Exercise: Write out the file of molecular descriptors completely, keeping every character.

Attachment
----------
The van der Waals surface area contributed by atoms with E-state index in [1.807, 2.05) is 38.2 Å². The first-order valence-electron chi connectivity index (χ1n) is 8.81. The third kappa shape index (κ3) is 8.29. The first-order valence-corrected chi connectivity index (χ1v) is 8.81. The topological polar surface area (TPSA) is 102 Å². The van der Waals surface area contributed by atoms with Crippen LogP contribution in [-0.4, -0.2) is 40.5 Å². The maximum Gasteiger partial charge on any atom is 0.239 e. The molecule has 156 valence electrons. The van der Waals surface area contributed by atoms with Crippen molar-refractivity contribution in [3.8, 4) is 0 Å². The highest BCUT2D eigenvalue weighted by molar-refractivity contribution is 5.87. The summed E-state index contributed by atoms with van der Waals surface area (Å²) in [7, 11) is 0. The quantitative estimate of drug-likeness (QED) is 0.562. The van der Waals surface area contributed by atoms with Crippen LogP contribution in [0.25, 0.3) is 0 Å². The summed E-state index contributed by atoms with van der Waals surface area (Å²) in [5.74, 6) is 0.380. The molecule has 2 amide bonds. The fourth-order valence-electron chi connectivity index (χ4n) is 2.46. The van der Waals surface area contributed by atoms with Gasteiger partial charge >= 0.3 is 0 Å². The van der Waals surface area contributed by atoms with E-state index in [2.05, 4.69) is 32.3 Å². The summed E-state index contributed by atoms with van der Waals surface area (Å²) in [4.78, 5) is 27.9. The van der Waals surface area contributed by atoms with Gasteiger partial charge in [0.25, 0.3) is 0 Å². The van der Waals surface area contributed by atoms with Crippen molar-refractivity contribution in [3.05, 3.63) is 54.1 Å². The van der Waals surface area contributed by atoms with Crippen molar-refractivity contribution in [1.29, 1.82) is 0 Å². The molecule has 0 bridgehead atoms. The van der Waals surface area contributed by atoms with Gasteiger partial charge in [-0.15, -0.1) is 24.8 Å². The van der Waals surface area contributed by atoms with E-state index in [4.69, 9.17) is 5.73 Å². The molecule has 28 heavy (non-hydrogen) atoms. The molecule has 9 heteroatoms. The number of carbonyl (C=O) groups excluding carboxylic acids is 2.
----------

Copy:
The van der Waals surface area contributed by atoms with E-state index in [1.807, 2.05) is 38.2 Å². The first-order valence-electron chi connectivity index (χ1n) is 8.81. The third kappa shape index (κ3) is 8.29. The first-order valence-corrected chi connectivity index (χ1v) is 8.81. The topological polar surface area (TPSA) is 102 Å². The van der Waals surface area contributed by atoms with Crippen LogP contribution in [-0.4, -0.2) is 40.5 Å². The maximum Gasteiger partial charge on any atom is 0.239 e. The molecule has 156 valence electrons. The van der Waals surface area contributed by atoms with Crippen molar-refractivity contribution in [3.8, 4) is 0 Å². The highest BCUT2D eigenvalue weighted by molar-refractivity contribution is 5.87. The summed E-state index contributed by atoms with van der Waals surface area (Å²) in [7, 11) is 0. The quantitative estimate of drug-likeness (QED) is 0.562. The van der Waals surface area contributed by atoms with Crippen LogP contribution in [0.25, 0.3) is 0 Å². The summed E-state index contributed by atoms with van der Waals surface area (Å²) in [5.74, 6) is 0.380. The molecule has 2 amide bonds. The fourth-order valence-electron chi connectivity index (χ4n) is 2.46. The van der Waals surface area contributed by atoms with Gasteiger partial charge >= 0.3 is 0 Å². The van der Waals surface area contributed by atoms with E-state index in [2.05, 4.69) is 32.3 Å². The summed E-state index contributed by atoms with van der Waals surface area (Å²) in [4.78, 5) is 27.9. The van der Waals surface area contributed by atoms with Gasteiger partial charge in [0.25, 0.3) is 0 Å². The van der Waals surface area contributed by atoms with Crippen molar-refractivity contribution in [3.05, 3.63) is 54.1 Å². The van der Waals surface area contributed by atoms with Crippen molar-refractivity contribution in [1.29, 1.82) is 0 Å². The molecule has 0 bridgehead atoms. The van der Waals surface area contributed by atoms with Gasteiger partial charge in [-0.15, -0.1) is 24.8 Å². The van der Waals surface area contributed by atoms with E-state index in [4.69, 9.17) is 5.73 Å². The molecule has 28 heavy (non-hydrogen) atoms. The molecule has 9 heteroatoms. The number of carbonyl (C=O) groups excluding carboxylic acids is 2.